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The Strathprints institutional repository is a digital archive of University of Strathclyde's Open Access research outputs. Strathprints provides access to thousands of Open Access research papers by University of Strathclyde researchers, including by researchers from the Department of Computer & Information Sciences involved in mathematically structured programming, similarity and metric search, computer security, software systems, combinatronics and digital health.

The Department also includes the iSchool Research Group, which performs leading research into socio-technical phenomena and topics such as information retrieval and information seeking behaviour.

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Sentencing and society : International perspectives

Tata, Cyrus and Hutton, Neil (2002) Sentencing and society : International perspectives. Ashgate Publishing. ISBN 0754621839

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Abstract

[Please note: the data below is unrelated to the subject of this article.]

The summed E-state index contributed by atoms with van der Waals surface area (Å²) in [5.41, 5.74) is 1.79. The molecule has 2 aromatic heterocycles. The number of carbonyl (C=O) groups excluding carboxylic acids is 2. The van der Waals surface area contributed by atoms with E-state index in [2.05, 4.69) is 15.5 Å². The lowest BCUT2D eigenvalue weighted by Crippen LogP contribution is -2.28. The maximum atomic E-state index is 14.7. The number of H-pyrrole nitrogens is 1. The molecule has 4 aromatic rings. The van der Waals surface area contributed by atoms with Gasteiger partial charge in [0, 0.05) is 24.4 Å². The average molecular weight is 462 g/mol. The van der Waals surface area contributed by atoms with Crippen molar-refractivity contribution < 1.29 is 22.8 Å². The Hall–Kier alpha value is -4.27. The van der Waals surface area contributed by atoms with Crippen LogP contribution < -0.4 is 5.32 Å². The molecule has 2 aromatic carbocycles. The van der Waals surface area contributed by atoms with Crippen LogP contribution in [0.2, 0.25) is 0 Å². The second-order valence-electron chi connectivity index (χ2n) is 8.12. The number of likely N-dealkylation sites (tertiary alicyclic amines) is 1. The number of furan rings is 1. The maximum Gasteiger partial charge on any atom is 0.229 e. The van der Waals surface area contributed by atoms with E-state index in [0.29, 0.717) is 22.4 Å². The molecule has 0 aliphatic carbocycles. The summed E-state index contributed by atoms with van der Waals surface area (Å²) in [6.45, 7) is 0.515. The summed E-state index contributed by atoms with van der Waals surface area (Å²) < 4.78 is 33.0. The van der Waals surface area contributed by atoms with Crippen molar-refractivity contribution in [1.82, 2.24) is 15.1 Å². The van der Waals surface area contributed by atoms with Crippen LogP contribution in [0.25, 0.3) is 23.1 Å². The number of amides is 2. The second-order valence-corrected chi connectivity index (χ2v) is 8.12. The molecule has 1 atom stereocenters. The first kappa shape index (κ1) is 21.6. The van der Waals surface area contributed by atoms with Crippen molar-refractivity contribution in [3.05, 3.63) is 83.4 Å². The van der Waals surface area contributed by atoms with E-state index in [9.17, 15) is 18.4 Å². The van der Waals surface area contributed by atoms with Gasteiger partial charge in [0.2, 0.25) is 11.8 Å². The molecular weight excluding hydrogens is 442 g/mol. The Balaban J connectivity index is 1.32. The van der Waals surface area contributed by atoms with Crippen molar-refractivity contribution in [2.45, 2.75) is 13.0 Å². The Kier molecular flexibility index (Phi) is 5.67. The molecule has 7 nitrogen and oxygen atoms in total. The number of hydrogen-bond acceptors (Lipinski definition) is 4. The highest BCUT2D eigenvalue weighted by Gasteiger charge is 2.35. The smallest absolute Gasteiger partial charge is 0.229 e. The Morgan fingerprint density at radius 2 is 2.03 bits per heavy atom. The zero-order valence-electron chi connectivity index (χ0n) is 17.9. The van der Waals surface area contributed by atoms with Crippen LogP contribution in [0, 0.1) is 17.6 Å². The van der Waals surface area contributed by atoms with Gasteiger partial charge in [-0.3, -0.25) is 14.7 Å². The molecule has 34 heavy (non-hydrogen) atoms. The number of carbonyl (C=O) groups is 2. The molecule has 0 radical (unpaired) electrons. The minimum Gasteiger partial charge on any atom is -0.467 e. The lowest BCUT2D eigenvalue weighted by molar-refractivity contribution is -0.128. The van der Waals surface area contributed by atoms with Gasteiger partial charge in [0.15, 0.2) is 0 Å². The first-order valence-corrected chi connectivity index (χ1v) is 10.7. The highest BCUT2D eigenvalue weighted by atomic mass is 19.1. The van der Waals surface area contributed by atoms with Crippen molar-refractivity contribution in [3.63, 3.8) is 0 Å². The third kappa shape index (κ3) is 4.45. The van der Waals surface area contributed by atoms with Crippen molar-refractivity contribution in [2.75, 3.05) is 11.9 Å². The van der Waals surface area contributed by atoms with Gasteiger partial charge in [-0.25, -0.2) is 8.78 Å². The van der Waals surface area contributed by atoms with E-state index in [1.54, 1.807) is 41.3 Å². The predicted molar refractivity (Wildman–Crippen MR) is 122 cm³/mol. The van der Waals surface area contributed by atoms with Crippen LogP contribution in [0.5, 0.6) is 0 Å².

Combining the latest work of leading sentencing and punishment scholars from twelve different countries, this major new international volume answers key questions in the study of sentencing and society. It presents not only a rigorous examination of the latest legal and empirical research from around the world, but also reveals the workings of sentencing within society and as a social practice. Traditionally, work in the field of sentencing has been dominated by legal and philosophical approaches. Distinctively, this volume provides a more sociological approach to sentencing: so allowing previously unanswered questions to be addressed and new questions to be opened. This extensive collection is drawn from around one third of the papers presented at the First International Conference on Sentencing and Society. Almost without exception, the chapters have been revised, cross-referenced and updated. The overall themes and findings of the international volume are set out by the opening "Introduction" and the closing "Reflections" chapters. Research findings on particular penal policy questions are balanced with an analysis of fundamental conceptual issues, making this international volume essential reading for: sentencing and punishment scholars, criminal justice policy-makers, and graduate students.